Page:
• Only one of any consumable – Yes, toothpaste and soap matter, but you’ll have to buy more sooner or later. So cut to the chase and don’t carry the extra weight. But do still shower… traveling is a dusty enough business without making the rest of the plane suffer for your sins.
  • Flashlight with extra batteries – One of the most useful things in any pack. A few extra batteries don’t take much room and they can cost an arm and a leg on the road. On that overnight bus through the middle of nowhere, with nothing but a paperback and bottle of wine for company, you’ll be glad you have it.
  • Leatherman – Useful in a hundred situations, catastrophic at airport security. Carry it in a checked bag and be grateful later on.
  • Duct tape – I drop a roll in my bag heading out the door and usually come home with none. Uses include: fixing my bag, setting a broken toe, putting up road signs, arranging a romantic picnic and decorating for Christmas.
  • Cord – A coil of strong, thin cord comes in handy all over the place, from fixing the straps on your backpack to securing a guesthouse door with no locks. Do not use it to set booby traps in your own room. That leads to disaster during late night bathroom runs.
  • E-Reader – Full disclosure, I’m a luddite. It breaks my heart that a silicon slab could drive out bookstores like Gecko in Chiang Mai, Ann Arbor’s Dawn Treader and Atlantis Books on Santorini. Still, even I’m willing to admit to their use when I need a new book and the only English language option is a $30 shrink wrapped copy of Fifty Shades of Grey. It lets you churn through books on a long trip and replace them at a reasonable price. Just don’t forget to hit the local bookstore.
  • Plastic bags – The cheap, disposable kind you pack your groceries in. I stick them in my backpack by the fistful. They’re great for carrying odds and ends, separating out dirty laundry and extra waterproofing for electronics.
  • Photocopies / Electronic Copies of ALL important documents. Passport, insurance information, driver’s license (where applicable), anything that would spell trouble if you lost. I also store PDF copies on Google Docs.
  • Multiple ATM Cards – Bring more than one if possible. I’ve had an ATM card flagged or canceled almost every single time I’ve gone overseas whether or not I gave notice. Many countries operate almost entirely on a cash basis, so your credit cards won’t do much good in Myanmar. Don’t get stuck. Have a backup.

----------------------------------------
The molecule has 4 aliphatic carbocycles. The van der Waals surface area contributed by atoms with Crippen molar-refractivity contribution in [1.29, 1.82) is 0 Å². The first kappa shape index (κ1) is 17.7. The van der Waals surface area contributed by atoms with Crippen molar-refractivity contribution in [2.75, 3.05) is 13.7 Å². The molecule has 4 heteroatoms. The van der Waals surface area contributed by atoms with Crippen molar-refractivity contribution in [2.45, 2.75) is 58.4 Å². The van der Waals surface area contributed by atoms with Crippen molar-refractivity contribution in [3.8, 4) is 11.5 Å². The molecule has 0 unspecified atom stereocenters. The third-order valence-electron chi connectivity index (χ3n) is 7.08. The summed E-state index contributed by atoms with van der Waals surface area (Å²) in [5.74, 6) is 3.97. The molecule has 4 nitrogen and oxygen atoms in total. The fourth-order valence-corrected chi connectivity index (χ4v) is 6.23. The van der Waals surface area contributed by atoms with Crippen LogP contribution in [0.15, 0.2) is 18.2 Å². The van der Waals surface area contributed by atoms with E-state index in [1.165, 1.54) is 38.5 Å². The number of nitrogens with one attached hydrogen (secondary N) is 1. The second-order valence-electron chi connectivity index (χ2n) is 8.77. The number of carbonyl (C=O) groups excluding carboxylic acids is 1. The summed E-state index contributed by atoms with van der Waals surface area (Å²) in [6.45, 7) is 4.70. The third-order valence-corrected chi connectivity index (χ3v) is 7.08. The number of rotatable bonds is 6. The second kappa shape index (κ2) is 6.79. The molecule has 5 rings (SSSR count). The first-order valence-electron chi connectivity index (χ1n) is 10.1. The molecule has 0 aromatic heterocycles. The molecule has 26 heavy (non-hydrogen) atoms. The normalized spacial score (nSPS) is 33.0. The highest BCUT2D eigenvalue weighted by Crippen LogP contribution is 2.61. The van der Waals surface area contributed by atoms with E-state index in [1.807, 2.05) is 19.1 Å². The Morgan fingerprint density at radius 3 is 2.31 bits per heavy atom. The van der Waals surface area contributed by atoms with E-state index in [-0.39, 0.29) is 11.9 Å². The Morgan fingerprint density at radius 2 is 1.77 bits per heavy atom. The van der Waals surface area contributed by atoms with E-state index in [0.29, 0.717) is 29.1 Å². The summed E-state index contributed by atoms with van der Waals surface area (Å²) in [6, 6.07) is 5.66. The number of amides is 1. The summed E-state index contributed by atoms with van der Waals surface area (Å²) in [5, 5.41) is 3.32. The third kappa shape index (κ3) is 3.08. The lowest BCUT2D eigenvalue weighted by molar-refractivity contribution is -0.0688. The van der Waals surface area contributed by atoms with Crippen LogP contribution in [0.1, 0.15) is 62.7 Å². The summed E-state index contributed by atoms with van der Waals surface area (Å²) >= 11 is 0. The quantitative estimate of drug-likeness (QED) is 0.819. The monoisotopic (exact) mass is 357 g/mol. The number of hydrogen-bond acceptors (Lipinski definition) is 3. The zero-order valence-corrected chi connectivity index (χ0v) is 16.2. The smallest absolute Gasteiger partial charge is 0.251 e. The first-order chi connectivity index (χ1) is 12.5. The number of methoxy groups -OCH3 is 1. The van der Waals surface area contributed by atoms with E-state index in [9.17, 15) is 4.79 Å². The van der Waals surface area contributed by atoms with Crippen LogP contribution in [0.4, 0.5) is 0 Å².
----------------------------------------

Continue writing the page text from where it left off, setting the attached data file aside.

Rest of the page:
• Deck of Cards – There are a few things that make me feel like a true adventurer. Muddling my way through a new train station, taking a prop-driven anything, and playing a hand of cards with a stranger. Small, convenient and one of the best ways to make friends across language barriers, don’t forget them.

Medical Kit

Don’t take a long trip without a well stocked medical kit. Over the years I’ve had to treat infections, set a surprising number of broken toes and deal with more cases of food poisoning than I can count. Don’t cut corners when it comes to your health, over prepared is a good thing. Mine includes:

  • Bandages and disinfectant – These are essential for pretty much any first aid kit, but still worth mentioning here.
  • Imodium – To deal with traveler’s diarrhea, because that will happen. Often.
  • Mucinex – A whole range of lung issues can set in when temperature and humidity changes, like flying from a dry country into the rainy season. Mucinex is a great way to avoid spending the next two weeks feeling it.
  • Benadryl – Or any good anti-histamine. Also good as a sleep aid and in a pinch for motion sickness. (Little known fact: most motion sickness tablets are pretty much straight anti-histamine.)
  • Antiobiotics – Not always easy to come by but if you can keep one or two courses of general antibiotics in your pack, do so.
  • Charcoal tablets – Not easy to find in western pharmacies but they’re well worth the effort. A fantastic way to deal with food poisoning, these pills will have you bouncing back from a bowl of bad curry faster than you can say “khao soi!”
  • Painkillers – I choose Advil, but any common brand will work. NO TYLENOL, it interacts badly with alcohol.
  • Dramamine – I used to be virtually impervious to motion sickness. It was like a super power. Hell, for a little while it was on my resume. One Malaysian bus ride changed all that. Now I go nowhere without this stuff. The world is filled with bad roads, choppy seas and crazy drivers. Don’t let them ruin your trip.